Of the 170 individual property owners, 120 are club members — about 30 fewer than last year. But Sparks said it is not because of the fees. Some simply don’t visit their property that often, and others bought lots only as investments and never visit.
Sparks is just glad the golf course has reopened after being closed abruptly during foreclosure last fall.
Not ‘just another’
Balsam Mountain Preserve has just 354 lots despite its massive size. Most of the 4,400 acres are protected in a conservation easement. It was the region’s first eco-development, and the lot prices and culture — top-notch amenities, an environmental ethos, strict covenants and a woodland estate setting — cater to affluent buyers.
Balsam Mountain was created and run by Chaffin Light Associates until the foreclosure. Unlike some developers who forayed into the mountain real estate world during the boom, Chaffin Light was no amateur. Massive developments touted as sustainable and set in striking landscapes — from Colorado’s snow-capped mountains to coastal South Carolina — are a Chaffin Light specialty.
But the firm failed to adjust to the new real estate reality brought on by the recession, Antoncic said.
A new president, Ken Costanzo, is now at the helm of Balsam Mountain Preserve. Costanzo was the chief operating officer of the Cliffs, the epic Tiger Woods golf resort with properties spanning from Western North Carolina to Upstate South Carolina.
Costanzo said Balsam doesn’t have the same uphill fight as other developments.
“It’s not just another beautiful mountain golf community,” Costanzo said. “Golf is important, but there is so much more to offer here.”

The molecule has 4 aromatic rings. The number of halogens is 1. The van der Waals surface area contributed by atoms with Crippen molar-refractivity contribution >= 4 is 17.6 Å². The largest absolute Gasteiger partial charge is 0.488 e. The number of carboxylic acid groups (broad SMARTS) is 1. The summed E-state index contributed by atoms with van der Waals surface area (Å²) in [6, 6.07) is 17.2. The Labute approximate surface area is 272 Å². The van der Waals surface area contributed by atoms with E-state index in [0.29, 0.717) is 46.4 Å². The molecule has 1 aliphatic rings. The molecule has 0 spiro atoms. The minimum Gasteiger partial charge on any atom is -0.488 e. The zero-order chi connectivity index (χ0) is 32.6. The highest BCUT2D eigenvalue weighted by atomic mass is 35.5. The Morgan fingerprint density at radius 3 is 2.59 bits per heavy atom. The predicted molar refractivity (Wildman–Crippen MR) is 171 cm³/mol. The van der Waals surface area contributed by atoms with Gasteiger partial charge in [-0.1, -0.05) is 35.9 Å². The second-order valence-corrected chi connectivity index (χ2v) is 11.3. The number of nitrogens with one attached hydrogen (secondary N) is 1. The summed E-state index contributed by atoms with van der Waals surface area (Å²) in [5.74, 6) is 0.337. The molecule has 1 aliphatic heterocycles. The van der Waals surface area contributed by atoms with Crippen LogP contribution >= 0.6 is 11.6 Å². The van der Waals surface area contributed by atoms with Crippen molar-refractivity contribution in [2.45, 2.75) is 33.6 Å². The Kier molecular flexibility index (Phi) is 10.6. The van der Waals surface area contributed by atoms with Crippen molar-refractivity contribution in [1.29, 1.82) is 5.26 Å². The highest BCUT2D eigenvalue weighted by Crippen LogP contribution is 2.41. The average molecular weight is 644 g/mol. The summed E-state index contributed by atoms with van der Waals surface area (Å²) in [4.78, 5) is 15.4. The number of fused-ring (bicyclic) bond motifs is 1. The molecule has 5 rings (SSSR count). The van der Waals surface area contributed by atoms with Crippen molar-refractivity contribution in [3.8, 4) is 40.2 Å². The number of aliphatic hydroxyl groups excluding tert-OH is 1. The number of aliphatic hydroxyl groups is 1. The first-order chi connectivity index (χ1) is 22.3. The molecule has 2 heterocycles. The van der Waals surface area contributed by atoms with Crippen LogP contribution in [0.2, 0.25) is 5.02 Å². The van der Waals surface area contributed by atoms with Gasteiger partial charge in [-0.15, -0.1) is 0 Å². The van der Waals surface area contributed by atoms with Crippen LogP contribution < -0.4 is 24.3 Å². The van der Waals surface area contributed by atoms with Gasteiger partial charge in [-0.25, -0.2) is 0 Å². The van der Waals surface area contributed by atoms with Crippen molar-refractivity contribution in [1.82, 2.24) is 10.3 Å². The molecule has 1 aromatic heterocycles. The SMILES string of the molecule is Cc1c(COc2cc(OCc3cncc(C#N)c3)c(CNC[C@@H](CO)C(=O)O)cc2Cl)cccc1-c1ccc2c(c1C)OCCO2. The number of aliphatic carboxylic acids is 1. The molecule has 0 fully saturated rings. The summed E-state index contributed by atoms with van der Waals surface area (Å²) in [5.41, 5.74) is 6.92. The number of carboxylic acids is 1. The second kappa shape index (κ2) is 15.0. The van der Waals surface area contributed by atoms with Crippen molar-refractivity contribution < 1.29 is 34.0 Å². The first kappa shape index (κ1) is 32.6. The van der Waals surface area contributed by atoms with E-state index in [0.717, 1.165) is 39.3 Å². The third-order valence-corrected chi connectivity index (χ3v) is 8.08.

Unfortunately, Balsam’s presumed turnaround doesn’t offer a model for other faltering developments to follow. Many troubled developments are carrying far more debt than they’re worth and lack infrastructure to make lots sellable. Golf courses exist only in master plans not on the ground. Roads haven’t even been built yet.
But Balsam was nearly complete and had a realistic debt load.
“Unlike so many around the country, the assets were good. The infrastructure is here, it is built out,” Antoncic said of Balsam Mountain Preserve. “If there is a leader in the market, we have the ability to be that leader.”
Antoncic said there is still a lot of carnage to come in the real estate market. He estimates a turnaround is three to five years away.
“At one point, I was concerned we were just having warm-ups, but I think the game has started,” Antoncic said.
Boosters of the mountain real estate scene like to think the area was insulated from the downturn, that the spectacular scenery and lifestyle here was so desirable prices here didn’t fall. Not so, Antoncic said.
“It is better than other parts of the country, but it is not as though the region escaped the downturn,” he said.
Eventually, confidence of buyers will return. After all, there’s still 77 million baby boomers out there dreaming of their own golden retirement.